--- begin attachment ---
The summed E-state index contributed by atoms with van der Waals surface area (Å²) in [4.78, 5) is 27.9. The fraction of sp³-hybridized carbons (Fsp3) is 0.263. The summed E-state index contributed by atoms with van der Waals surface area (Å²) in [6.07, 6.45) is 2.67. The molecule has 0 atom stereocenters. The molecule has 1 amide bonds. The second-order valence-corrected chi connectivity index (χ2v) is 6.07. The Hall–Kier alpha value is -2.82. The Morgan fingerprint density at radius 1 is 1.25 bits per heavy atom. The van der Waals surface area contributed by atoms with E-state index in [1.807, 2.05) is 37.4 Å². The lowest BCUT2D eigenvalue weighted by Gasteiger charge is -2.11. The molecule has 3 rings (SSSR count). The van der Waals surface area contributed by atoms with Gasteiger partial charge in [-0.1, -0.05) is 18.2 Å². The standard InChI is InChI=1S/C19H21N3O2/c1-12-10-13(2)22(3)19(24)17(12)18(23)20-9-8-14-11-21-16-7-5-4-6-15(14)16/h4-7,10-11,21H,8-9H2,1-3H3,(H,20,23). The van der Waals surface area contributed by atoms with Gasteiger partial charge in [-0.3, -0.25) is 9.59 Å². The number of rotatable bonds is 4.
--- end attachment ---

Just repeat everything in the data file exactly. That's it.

The summed E-state index contributed by atoms with van der Waals surface area (Å²) in [4.78, 5) is 27.9. The fraction of sp³-hybridized carbons (Fsp3) is 0.263. The summed E-state index contributed by atoms with van der Waals surface area (Å²) in [6.07, 6.45) is 2.67. The molecule has 0 atom stereocenters. The molecule has 1 amide bonds. The second-order valence-corrected chi connectivity index (χ2v) is 6.07. The Hall–Kier alpha value is -2.82. The Morgan fingerprint density at radius 1 is 1.25 bits per heavy atom. The van der Waals surface area contributed by atoms with E-state index in [1.807, 2.05) is 37.4 Å². The lowest BCUT2D eigenvalue weighted by Gasteiger charge is -2.11. The molecule has 3 rings (SSSR count). The van der Waals surface area contributed by atoms with Gasteiger partial charge in [-0.1, -0.05) is 18.2 Å². The standard InChI is InChI=1S/C19H21N3O2/c1-12-10-13(2)22(3)19(24)17(12)18(23)20-9-8-14-11-21-16-7-5-4-6-15(14)16/h4-7,10-11,21H,8-9H2,1-3H3,(H,20,23). The van der Waals surface area contributed by atoms with Gasteiger partial charge in [-0.3, -0.25) is 9.59 Å². The number of rotatable bonds is 4.